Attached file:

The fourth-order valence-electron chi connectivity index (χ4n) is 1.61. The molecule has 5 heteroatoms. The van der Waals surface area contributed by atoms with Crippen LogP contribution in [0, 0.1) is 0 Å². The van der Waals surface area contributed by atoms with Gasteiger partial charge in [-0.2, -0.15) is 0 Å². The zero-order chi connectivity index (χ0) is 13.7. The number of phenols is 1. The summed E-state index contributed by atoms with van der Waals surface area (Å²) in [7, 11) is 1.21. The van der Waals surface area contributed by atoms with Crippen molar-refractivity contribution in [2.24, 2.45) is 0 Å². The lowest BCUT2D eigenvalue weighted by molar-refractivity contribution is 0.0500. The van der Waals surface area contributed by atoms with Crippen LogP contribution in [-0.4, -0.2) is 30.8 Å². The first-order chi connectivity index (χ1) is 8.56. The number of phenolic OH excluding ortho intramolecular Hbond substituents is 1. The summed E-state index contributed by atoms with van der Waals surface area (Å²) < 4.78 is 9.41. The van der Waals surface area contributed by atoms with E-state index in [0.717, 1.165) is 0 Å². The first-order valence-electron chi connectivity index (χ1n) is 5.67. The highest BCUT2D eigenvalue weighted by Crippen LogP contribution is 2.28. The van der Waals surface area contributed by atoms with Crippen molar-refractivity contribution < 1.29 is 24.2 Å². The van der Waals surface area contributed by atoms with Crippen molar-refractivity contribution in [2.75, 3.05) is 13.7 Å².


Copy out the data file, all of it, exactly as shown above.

The fourth-order valence-electron chi connectivity index (χ4n) is 1.61. The molecule has 5 heteroatoms. The van der Waals surface area contributed by atoms with Crippen LogP contribution in [0, 0.1) is 0 Å². The van der Waals surface area contributed by atoms with Gasteiger partial charge in [-0.2, -0.15) is 0 Å². The zero-order chi connectivity index (χ0) is 13.7. The number of phenols is 1. The summed E-state index contributed by atoms with van der Waals surface area (Å²) in [7, 11) is 1.21. The van der Waals surface area contributed by atoms with Crippen molar-refractivity contribution in [2.24, 2.45) is 0 Å². The lowest BCUT2D eigenvalue weighted by molar-refractivity contribution is 0.0500. The van der Waals surface area contributed by atoms with Crippen LogP contribution in [-0.4, -0.2) is 30.8 Å². The first-order chi connectivity index (χ1) is 8.56. The number of phenolic OH excluding ortho intramolecular Hbond substituents is 1. The summed E-state index contributed by atoms with van der Waals surface area (Å²) < 4.78 is 9.41. The van der Waals surface area contributed by atoms with E-state index in [0.717, 1.165) is 0 Å². The first-order valence-electron chi connectivity index (χ1n) is 5.67. The highest BCUT2D eigenvalue weighted by Crippen LogP contribution is 2.28. The van der Waals surface area contributed by atoms with Crippen molar-refractivity contribution < 1.29 is 24.2 Å². The van der Waals surface area contributed by atoms with Crippen molar-refractivity contribution in [2.75, 3.05) is 13.7 Å².